We made it!!!
Alright, I’m not gonna lie, I haven’t been on a serious hike since May when Steve, Angie, and I did the Pinnacles trek at Gunung Mulu National Park in Borneo. So naturally, summiting a 10,358 foot mountain would sound like a good idea. Why, oh why, do I do this to myself…
Steve and I usually hike alot, but we just got back from our 6 month trip to Asia, so the last month has been spent looking for a new home, a new car, and a new job (for yours truly). And we moved to the other side of the Cascades…hello sunshine!!!
Distance: 12.23 miles roundtrip
Time: 7-10 hours
Difficulty: Very challenging, but nontechnical (ie. you don’t need climbing gear)
Season: All year (mid-summer to mid fall for hiking; the rest of the year it’s wise to carry crampons, snowshoes, ice axe, etc.)
Permit: Northwest Forest Pass required; Wilderness permit required, fill out your party’s details at the trailhead
Dog Friendly: Hell NO!!!! The volcanic rock would eat their little paws up; the trail to Moraine Lake would be fine though.
Pros: Views of the Cascades, summiting the third tallest mountain in Oregon, bragging rights, you could camp at Moraine Lake
Cons: SCREE, it’s exhausting, trail can be crowded
Just above the clouds.
We were hoping to make the summit for sunrise, but quickly realized that there was no way we were going to be up there in time. We arrived at the trailhead around 3/3:30 am on Labor Day weekend….silly kids. Luckily, most people don’t want to hike in the dark, so we hit the trail and only saw two other groups ahead of us…..on the way down it was a different story; we probably saw close to 100 people on their way up. I’m so happy we started early.
Morning light on the glacier.
The hike itself is just over 12 miles roundtrip from the Devil’s Lake Trailhead and gains approximately 4,900 feet in about 6 miles. It’s a doozy. The hike from the Devil’s Lake trailhead up to Moraine Lake (about 1.5 miles up the hill) is easy enough and the trail is well packed, which you will definitely appreciate after hiking to the summit and back. If the trail up to Moraine Lake is tough for you, you might just want to call it a day and enjoy the lake. It looked beautiful from up above and it would be way more relaxing than a summit attempt.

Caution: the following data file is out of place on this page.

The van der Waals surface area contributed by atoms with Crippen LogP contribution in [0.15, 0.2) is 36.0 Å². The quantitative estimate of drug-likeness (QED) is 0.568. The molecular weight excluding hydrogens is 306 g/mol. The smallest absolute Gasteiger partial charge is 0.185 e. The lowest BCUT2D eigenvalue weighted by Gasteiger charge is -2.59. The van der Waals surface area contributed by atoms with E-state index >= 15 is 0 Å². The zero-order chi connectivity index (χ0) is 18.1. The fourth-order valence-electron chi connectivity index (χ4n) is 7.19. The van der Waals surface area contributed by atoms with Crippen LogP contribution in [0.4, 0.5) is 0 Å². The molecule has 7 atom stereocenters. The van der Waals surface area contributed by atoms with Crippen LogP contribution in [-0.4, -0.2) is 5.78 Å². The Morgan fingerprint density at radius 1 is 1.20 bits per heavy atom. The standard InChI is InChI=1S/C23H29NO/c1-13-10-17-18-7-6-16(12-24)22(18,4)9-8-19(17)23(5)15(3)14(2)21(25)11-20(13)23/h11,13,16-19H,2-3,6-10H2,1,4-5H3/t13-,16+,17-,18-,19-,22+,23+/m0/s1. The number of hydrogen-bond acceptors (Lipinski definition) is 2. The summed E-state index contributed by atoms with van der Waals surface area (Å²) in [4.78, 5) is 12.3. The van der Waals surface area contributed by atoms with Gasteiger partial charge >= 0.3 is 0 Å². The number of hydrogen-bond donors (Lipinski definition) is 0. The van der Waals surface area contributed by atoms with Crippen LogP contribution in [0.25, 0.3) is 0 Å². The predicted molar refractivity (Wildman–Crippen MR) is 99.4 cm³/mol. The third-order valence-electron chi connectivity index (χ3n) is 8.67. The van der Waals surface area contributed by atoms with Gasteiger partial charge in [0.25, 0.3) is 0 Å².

Steve waiting for me to catch up.
You can see a few of the lakes in this pic and the ridge we hiked up.
I love scree!!! Oh wait, no I don’t. I hate it. It freaks me out! And the summit trail is mostly scree…loads and loads of loose volcanic rock. I definitely had to suck it up and resist the urge to turn around. My fear of falling was overpowering…I’m not truly afraid of heights; I’m afraid of tumbling down a hill. Anyway, I eventually made it to the top, probably 20 minutes after Angie and Steve. They patiently waited for me while there fingers, hands, limbs, and faces froze. The view was beautiful from the top, but it was bitterly cold and even operating the camera was a challenge.
Angie and I took a quick pic before hustling down the mountain to get warm.
Anyway I’m happy to check the South Sister off of the list, but I’m not exactly jumping at the chance to do it again. Will I do it again? Probably, but I need to forget about all of that scree before I even consider it…lol. Maybe they could build some stairs and a put little hot chocolate shop on the summit? Just kidding….it was beautiful, it just so happens that it was really challenging too.
Beautiful lake on the way down from the summit…maybe Tear Drop Lake?
Notes: Pack your layers. I wore a tank, a Smartwool Midweight top, a vest, a lightweight jacket, leggings, thin gloves and a fleece headband. Honestly, I wish I had brought my Patagonia Down Sweater too. I was fine in boots with no gaiters, but I went fairly slowly. My trekking poles also came in handy, but like I said I was going slow. I saw some people running down in tennis shoes. Pack your sunscreen and sunglasses too. You will definitely need them as there isn’t much shade on the trail until below Moraine Lake.
Everytrail.com provides a play by play trail guide